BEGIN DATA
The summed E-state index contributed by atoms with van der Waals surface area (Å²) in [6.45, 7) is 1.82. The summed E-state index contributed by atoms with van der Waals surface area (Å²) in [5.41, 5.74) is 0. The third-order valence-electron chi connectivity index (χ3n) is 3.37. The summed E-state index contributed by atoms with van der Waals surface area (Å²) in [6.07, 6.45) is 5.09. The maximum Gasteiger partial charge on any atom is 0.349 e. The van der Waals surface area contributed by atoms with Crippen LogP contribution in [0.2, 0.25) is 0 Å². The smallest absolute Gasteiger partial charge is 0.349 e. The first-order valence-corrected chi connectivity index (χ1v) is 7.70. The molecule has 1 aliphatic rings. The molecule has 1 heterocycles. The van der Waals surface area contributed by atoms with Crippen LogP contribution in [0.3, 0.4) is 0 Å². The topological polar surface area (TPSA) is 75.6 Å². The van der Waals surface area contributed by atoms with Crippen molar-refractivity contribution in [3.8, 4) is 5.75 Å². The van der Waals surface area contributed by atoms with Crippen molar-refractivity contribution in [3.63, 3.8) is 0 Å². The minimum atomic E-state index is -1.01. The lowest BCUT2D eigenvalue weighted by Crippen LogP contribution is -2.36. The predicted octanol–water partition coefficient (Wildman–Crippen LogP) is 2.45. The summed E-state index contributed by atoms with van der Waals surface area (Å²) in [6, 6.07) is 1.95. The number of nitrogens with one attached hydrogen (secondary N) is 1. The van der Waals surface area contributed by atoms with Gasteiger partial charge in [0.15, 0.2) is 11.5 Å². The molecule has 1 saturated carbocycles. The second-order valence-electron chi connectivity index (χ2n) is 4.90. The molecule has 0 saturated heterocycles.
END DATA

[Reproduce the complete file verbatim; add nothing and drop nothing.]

The summed E-state index contributed by atoms with van der Waals surface area (Å²) in [6.45, 7) is 1.82. The summed E-state index contributed by atoms with van der Waals surface area (Å²) in [5.41, 5.74) is 0. The third-order valence-electron chi connectivity index (χ3n) is 3.37. The summed E-state index contributed by atoms with van der Waals surface area (Å²) in [6.07, 6.45) is 5.09. The maximum Gasteiger partial charge on any atom is 0.349 e. The van der Waals surface area contributed by atoms with Crippen LogP contribution in [0.2, 0.25) is 0 Å². The smallest absolute Gasteiger partial charge is 0.349 e. The first-order valence-corrected chi connectivity index (χ1v) is 7.70. The molecule has 1 aliphatic rings. The molecule has 1 heterocycles. The van der Waals surface area contributed by atoms with Crippen LogP contribution in [0.3, 0.4) is 0 Å². The topological polar surface area (TPSA) is 75.6 Å². The van der Waals surface area contributed by atoms with Crippen molar-refractivity contribution in [3.8, 4) is 5.75 Å². The van der Waals surface area contributed by atoms with Crippen molar-refractivity contribution in [3.63, 3.8) is 0 Å². The minimum atomic E-state index is -1.01. The lowest BCUT2D eigenvalue weighted by Crippen LogP contribution is -2.36. The predicted octanol–water partition coefficient (Wildman–Crippen LogP) is 2.45. The summed E-state index contributed by atoms with van der Waals surface area (Å²) in [6, 6.07) is 1.95. The number of nitrogens with one attached hydrogen (secondary N) is 1. The van der Waals surface area contributed by atoms with Gasteiger partial charge in [0.15, 0.2) is 11.5 Å². The molecule has 1 saturated carbocycles. The second-order valence-electron chi connectivity index (χ2n) is 4.90. The molecule has 0 saturated heterocycles.